1. Charles F., see forward.
  2. Frederick A., born July 19, 1860; was well educated in the public schools of Albany; became an assistant in his father's meat market; was supervisor of his ward several terms; president of the first ward Republican committee for sixteen years, and was slated for the Republican party nomination for treasurer of Albany county, an intention frustrated by his death; he was a rising and most promising young man, whose death was keenly regretted; married Louise Heidrich, who survives him, living in Albany with children: Edna, Dorothy, Anna, Charles F. and George N.
  3. Anna, married John Heidrich, of Albany; children: John, Frederick, Irene, Anna and Arthur.
  4. Loisetta, married Henry H. Wadbil, a gauger in the United States internal revenue service, stationed at Plattsburg, New York; children: Jeannette, Elizabeth, Doris, William, Mildred and Marvin.

(III) Charles F., eldest son of Frederick A. and Anna (Rapp) Schifferdecker, was born in Albany, New York, April 4, 1858. He was educated in the public schools, worked with his father in the meat business until 1877, when he and his brothers established the ice business under firm name of Schifferdecker Brothers. He has developed this to large proportions and is one of the largest dealers in Albany. He has a cold storage plant in Albany with a capacity of twenty thousand tons. He is a prominent and active member of the Republican party. In 1897 he was elected sheriff of Albany county, and gave a practical business administration of the affairs of that important office. He was a member of the Republican committee of the first ward for six years. He is a member of the Masonic fraternity, belonging to lodge, chapter and commandery. His position in the city of Albany is an enviable one and has been gained by earnest, conscientious effort, doing well whatever came in his line of duty. His private affairs were no more carefully conducted than have been the public trusts committed to him. He married, May 16, 1883, in Albany, Elizabeth Bildhauser, born in Albany, October 17, 1859, daughter of Frederick and Catherine (Damm) Bildhauser, who came to the United States from Laubauch, Hesse-Darmstadt, Germany, and were married in Albany. Frederick Bildhauser died in Albany, June 24, 1909, at the age of seventy-four, after a life of fifty years in West Albany. His widow Catherine survives him, residing at 174 Broad street, Albany. Charles F. and Elizabeth Schifferdecker have one child,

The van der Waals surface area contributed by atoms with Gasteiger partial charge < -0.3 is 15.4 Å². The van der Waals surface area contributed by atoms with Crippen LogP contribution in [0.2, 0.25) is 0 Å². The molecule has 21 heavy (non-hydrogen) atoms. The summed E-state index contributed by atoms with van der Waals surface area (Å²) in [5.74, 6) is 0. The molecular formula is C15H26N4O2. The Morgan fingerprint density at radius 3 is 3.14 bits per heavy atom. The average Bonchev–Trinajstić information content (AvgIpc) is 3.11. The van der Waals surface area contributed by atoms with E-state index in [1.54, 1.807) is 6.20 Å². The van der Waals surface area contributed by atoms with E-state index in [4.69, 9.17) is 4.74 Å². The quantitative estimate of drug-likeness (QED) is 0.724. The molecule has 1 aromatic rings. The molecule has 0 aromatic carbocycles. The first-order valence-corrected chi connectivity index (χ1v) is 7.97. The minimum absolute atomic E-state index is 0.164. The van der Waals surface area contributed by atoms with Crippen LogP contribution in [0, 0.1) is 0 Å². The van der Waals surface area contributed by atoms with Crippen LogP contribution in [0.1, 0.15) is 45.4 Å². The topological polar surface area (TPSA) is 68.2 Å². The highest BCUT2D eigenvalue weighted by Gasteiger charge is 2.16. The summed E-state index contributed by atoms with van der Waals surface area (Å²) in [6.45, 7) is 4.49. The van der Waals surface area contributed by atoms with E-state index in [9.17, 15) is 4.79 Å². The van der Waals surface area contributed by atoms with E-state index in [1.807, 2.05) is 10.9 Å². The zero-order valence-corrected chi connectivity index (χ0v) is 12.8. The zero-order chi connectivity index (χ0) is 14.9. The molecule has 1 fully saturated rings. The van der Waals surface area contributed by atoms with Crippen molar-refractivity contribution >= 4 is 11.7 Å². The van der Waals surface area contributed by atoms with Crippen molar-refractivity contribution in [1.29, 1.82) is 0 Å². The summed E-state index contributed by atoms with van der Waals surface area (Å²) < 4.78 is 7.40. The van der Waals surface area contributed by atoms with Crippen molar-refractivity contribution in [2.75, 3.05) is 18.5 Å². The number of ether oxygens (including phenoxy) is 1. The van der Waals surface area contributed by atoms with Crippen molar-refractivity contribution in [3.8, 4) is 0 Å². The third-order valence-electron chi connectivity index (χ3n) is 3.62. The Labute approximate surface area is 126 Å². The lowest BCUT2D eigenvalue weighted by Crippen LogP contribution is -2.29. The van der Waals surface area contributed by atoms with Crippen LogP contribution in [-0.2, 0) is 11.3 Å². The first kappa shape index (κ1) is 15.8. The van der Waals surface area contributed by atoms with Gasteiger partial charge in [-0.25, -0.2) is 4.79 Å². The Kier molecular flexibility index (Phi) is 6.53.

1. Frederick G., born September 21, 1884, educated in the common and high schools of Albany; associated in business with his father.